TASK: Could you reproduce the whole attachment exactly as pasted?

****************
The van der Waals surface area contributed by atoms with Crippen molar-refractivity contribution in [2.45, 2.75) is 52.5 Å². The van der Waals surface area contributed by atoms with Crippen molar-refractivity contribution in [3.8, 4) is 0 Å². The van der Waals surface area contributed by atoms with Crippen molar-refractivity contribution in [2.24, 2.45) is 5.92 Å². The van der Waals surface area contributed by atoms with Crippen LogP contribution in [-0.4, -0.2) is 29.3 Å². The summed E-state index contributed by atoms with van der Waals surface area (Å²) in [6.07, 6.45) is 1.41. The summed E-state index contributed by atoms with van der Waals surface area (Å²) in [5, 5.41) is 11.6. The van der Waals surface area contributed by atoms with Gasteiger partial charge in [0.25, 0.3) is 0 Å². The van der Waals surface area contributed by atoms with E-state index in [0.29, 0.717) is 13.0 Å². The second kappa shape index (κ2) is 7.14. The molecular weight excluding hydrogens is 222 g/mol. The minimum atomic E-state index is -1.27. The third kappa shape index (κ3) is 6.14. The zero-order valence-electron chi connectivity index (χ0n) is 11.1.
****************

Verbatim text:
The van der Waals surface area contributed by atoms with Crippen molar-refractivity contribution in [2.45, 2.75) is 52.5 Å². The van der Waals surface area contributed by atoms with Crippen molar-refractivity contribution in [3.8, 4) is 0 Å². The van der Waals surface area contributed by atoms with Crippen molar-refractivity contribution in [2.24, 2.45) is 5.92 Å². The van der Waals surface area contributed by atoms with Crippen LogP contribution in [-0.4, -0.2) is 29.3 Å². The summed E-state index contributed by atoms with van der Waals surface area (Å²) in [6.07, 6.45) is 1.41. The summed E-state index contributed by atoms with van der Waals surface area (Å²) in [5, 5.41) is 11.6. The van der Waals surface area contributed by atoms with Gasteiger partial charge in [0.25, 0.3) is 0 Å². The van der Waals surface area contributed by atoms with E-state index in [0.29, 0.717) is 13.0 Å². The second kappa shape index (κ2) is 7.14. The molecular weight excluding hydrogens is 222 g/mol. The minimum atomic E-state index is -1.27. The third kappa shape index (κ3) is 6.14. The zero-order valence-electron chi connectivity index (χ0n) is 11.1.